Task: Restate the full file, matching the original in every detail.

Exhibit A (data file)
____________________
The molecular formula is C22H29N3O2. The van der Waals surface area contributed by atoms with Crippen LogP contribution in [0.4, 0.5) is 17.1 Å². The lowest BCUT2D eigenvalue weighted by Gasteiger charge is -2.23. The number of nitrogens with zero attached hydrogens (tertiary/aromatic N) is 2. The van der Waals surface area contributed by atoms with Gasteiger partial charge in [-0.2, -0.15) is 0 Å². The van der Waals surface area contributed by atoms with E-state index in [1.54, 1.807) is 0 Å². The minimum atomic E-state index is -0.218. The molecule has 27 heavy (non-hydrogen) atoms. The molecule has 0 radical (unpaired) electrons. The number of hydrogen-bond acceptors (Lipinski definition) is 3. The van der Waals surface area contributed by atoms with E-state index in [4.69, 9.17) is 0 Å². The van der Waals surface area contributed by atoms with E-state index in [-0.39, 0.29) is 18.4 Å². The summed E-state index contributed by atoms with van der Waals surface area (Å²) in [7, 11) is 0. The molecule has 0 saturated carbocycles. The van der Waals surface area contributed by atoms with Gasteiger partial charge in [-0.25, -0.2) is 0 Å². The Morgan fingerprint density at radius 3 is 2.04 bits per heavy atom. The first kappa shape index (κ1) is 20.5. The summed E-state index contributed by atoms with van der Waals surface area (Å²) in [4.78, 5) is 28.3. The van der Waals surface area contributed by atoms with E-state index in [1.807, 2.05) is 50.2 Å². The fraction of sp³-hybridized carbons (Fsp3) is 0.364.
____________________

The molecular formula is C22H29N3O2. The van der Waals surface area contributed by atoms with Crippen LogP contribution in [0.4, 0.5) is 17.1 Å². The lowest BCUT2D eigenvalue weighted by Gasteiger charge is -2.23. The number of nitrogens with zero attached hydrogens (tertiary/aromatic N) is 2. The van der Waals surface area contributed by atoms with Gasteiger partial charge in [-0.2, -0.15) is 0 Å². The van der Waals surface area contributed by atoms with E-state index in [1.54, 1.807) is 0 Å². The minimum atomic E-state index is -0.218. The molecule has 27 heavy (non-hydrogen) atoms. The molecule has 0 radical (unpaired) electrons. The number of hydrogen-bond acceptors (Lipinski definition) is 3. The van der Waals surface area contributed by atoms with E-state index in [4.69, 9.17) is 0 Å². The van der Waals surface area contributed by atoms with E-state index in [-0.39, 0.29) is 18.4 Å². The summed E-state index contributed by atoms with van der Waals surface area (Å²) in [7, 11) is 0. The molecule has 0 saturated carbocycles. The van der Waals surface area contributed by atoms with Gasteiger partial charge in [-0.25, -0.2) is 0 Å². The Morgan fingerprint density at radius 3 is 2.04 bits per heavy atom. The first kappa shape index (κ1) is 20.5. The summed E-state index contributed by atoms with van der Waals surface area (Å²) in [4.78, 5) is 28.3. The van der Waals surface area contributed by atoms with E-state index in [1.807, 2.05) is 50.2 Å². The fraction of sp³-hybridized carbons (Fsp3) is 0.364.